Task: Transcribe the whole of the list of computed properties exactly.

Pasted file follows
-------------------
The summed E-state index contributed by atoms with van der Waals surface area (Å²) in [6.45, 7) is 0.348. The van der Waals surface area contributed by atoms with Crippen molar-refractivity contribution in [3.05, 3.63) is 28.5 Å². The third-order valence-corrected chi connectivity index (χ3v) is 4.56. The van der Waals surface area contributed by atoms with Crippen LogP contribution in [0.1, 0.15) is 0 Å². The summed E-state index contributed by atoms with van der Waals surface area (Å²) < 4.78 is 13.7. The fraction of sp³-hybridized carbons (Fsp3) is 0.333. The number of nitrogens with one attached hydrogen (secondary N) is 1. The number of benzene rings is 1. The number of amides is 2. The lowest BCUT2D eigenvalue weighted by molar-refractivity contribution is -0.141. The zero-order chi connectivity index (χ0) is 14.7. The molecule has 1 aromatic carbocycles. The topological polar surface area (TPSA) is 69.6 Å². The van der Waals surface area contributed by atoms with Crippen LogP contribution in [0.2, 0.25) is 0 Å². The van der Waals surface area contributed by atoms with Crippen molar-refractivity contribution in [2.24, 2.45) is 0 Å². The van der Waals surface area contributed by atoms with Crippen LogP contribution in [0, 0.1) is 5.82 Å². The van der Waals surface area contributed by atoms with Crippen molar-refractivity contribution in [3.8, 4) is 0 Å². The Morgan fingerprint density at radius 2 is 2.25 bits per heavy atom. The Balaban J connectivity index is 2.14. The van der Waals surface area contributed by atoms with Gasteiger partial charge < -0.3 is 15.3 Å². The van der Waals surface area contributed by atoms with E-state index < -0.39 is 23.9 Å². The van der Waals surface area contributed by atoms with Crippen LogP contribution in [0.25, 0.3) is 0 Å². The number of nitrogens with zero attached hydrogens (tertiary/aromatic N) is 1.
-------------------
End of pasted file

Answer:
The summed E-state index contributed by atoms with van der Waals surface area (Å²) in [6.45, 7) is 0.348. The van der Waals surface area contributed by atoms with Crippen molar-refractivity contribution in [3.05, 3.63) is 28.5 Å². The third-order valence-corrected chi connectivity index (χ3v) is 4.56. The van der Waals surface area contributed by atoms with Crippen LogP contribution in [0.1, 0.15) is 0 Å². The summed E-state index contributed by atoms with van der Waals surface area (Å²) < 4.78 is 13.7. The fraction of sp³-hybridized carbons (Fsp3) is 0.333. The number of nitrogens with one attached hydrogen (secondary N) is 1. The number of benzene rings is 1. The number of amides is 2. The lowest BCUT2D eigenvalue weighted by molar-refractivity contribution is -0.141. The zero-order chi connectivity index (χ0) is 14.7. The molecule has 1 aromatic carbocycles. The topological polar surface area (TPSA) is 69.6 Å². The van der Waals surface area contributed by atoms with Crippen LogP contribution in [0.2, 0.25) is 0 Å². The van der Waals surface area contributed by atoms with Crippen molar-refractivity contribution in [2.24, 2.45) is 0 Å². The van der Waals surface area contributed by atoms with Crippen LogP contribution in [0, 0.1) is 5.82 Å². The van der Waals surface area contributed by atoms with Crippen molar-refractivity contribution in [3.8, 4) is 0 Å². The Morgan fingerprint density at radius 2 is 2.25 bits per heavy atom. The Balaban J connectivity index is 2.14. The van der Waals surface area contributed by atoms with Gasteiger partial charge < -0.3 is 15.3 Å². The van der Waals surface area contributed by atoms with E-state index < -0.39 is 23.9 Å². The van der Waals surface area contributed by atoms with Crippen LogP contribution in [0.25, 0.3) is 0 Å². The number of nitrogens with zero attached hydrogens (tertiary/aromatic N) is 1.